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My Year of Rest and Relaxation
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My Year of Rest and Relaxation

3.75  ·  Rating details ·  18,124 ratings  ·  2,724 reviews
A shocking, hilarious and strangely tender novel about a young woman’s experiment in narcotic hibernation, aided and abetted by one of the worst psychiatrists in the annals of literature. Our narrator has many of the advantages of life, on the surface. Young, thin, pretty, a recent Columbia graduate, she lives in an apartment on the Upper East Side of Manhattan paid for, l ...more
Paperback, 304 pages
Published July 12th 2018 by Jonathan Cape (first published July 10th 2018)
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Margriet It's Portrait of a Young Woman in White by Circle of Jacques-Louis David ! It's on view in the National Gallery of Art in Washington, DC.
This question contains spoilers… (view spoiler)
Judy Lindow In the definition of "allegory" - a story, poem, or picture that can be interpreted to reveal a hidden meaning, typically a moral or political one -…moreIn the definition of "allegory" - a story, poem, or picture that can be interpreted to reveal a hidden meaning, typically a moral or political one - something being "hidden" is significant. The main character attempts to find a new reality by consuming too much, mindlessly (drugs, products, media, sex, etc). Nothing hidden about this in the story. I think however, in this part of the story she's trying to cover, hide, ignore, or run away from what she's afraid of - she appears to be running from something - and we get glimpse: abusive relationships, grief, and more - but I think what we're seeing is her running from what's hidden and it's the unknown. Wanting not to face anymore of her life if it continues to bring her suffering. And so even the numbing is a strategy to ignore the 'unknown'. I think all these addictive, numbing strategies are just that -- when I lost both parents and became an orphan I started doing crossword puzzles, consuming more, eating more, and reading fiction full time. Haha. So although it's commentary on all the tools we have at our disposal when when we run from feelings and fear of the unknown - I don't know it's some huge political message.(less)

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Jun 16, 2018 rated it it was amazing
Recommends it for: brave readers
Well, this one went down nice n' easy, like I imagine an Ambien would.

ADMISSION: I'm a little bit in love with this author, this woman who is often maligned for being gross and writing about nasty female characters, for being deliberately provocative relying solely on shock value, and oh don't forget, she's just plain unlikable. All of which makes me say: "SO WHAT?"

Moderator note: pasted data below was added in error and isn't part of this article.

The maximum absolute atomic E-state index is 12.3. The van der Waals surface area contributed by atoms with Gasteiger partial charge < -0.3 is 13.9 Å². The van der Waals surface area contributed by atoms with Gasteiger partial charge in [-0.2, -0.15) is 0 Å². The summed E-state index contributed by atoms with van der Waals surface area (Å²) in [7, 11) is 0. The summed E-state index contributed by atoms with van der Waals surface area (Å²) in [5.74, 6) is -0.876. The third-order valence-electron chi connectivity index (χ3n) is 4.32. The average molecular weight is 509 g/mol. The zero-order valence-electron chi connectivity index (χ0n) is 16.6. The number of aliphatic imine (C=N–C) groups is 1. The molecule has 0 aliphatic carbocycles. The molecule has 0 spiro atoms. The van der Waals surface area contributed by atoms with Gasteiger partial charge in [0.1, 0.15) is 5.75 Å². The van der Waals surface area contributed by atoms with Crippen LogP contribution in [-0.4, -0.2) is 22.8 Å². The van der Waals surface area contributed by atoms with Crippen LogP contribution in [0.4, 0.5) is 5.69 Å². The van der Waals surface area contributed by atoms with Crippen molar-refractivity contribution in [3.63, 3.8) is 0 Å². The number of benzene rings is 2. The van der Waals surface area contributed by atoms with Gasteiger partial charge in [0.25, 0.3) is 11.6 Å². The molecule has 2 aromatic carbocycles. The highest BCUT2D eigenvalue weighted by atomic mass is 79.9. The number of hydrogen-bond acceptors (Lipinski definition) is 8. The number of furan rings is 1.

Ottessa Moshfegh does write about icky things people do, magnifies the cruel dark bits of life we would rather gloss over. If you ne
Navidad Thélamour
I was finally doing something that really mattered. Sleep felt productive. Something was getting sorted out. I knew in my heart—this was, perhaps, the only thing my heart knew back then—that when I’d slept enough, I’d be okay. I’d be renewed, reborn. I would be a whole new person, every one of my cells regenerated enough times that the old cells were just distant, foggy memories. My past life would be but a dream, and I could start over without regrets, bolstered by the bliss and serenity that I ...more
Elyse Walters
Jul 28, 2018 rated it it was amazing
Shelves: audio by Julia Whelan

Questions I had were:
“Are there really psychiatrists this bad?”
and who has friends like Reva?
My biggest question of all:
how would this funny ( ok, ‘tragic’-comic), but still laughable to me - fascinating fantasy- possibly end for our ‘girl-in-hibernation’? I was curious as hell.
I enjoyed the journey to the end too - the dialogue- the absurdity!
I’m thankful I never felt anxious or addicted to binge read this one. My breaks - were powerful. I was often still eng
Jul 12, 2018 rated it liked it  ·  review of another edition
Recommended to Tatiana by: Every professional publication, plus evidently Lena Dunham (surprise?)
Shelves: 2018, tres-annoying
Listening to this book was like watching Girls.

Occasionally funny and occasionally insightful in a limited WASP-y kind of way, but mostly ridiculous, privileged, pointless, and, finally, thin.
Rating 4.5 stars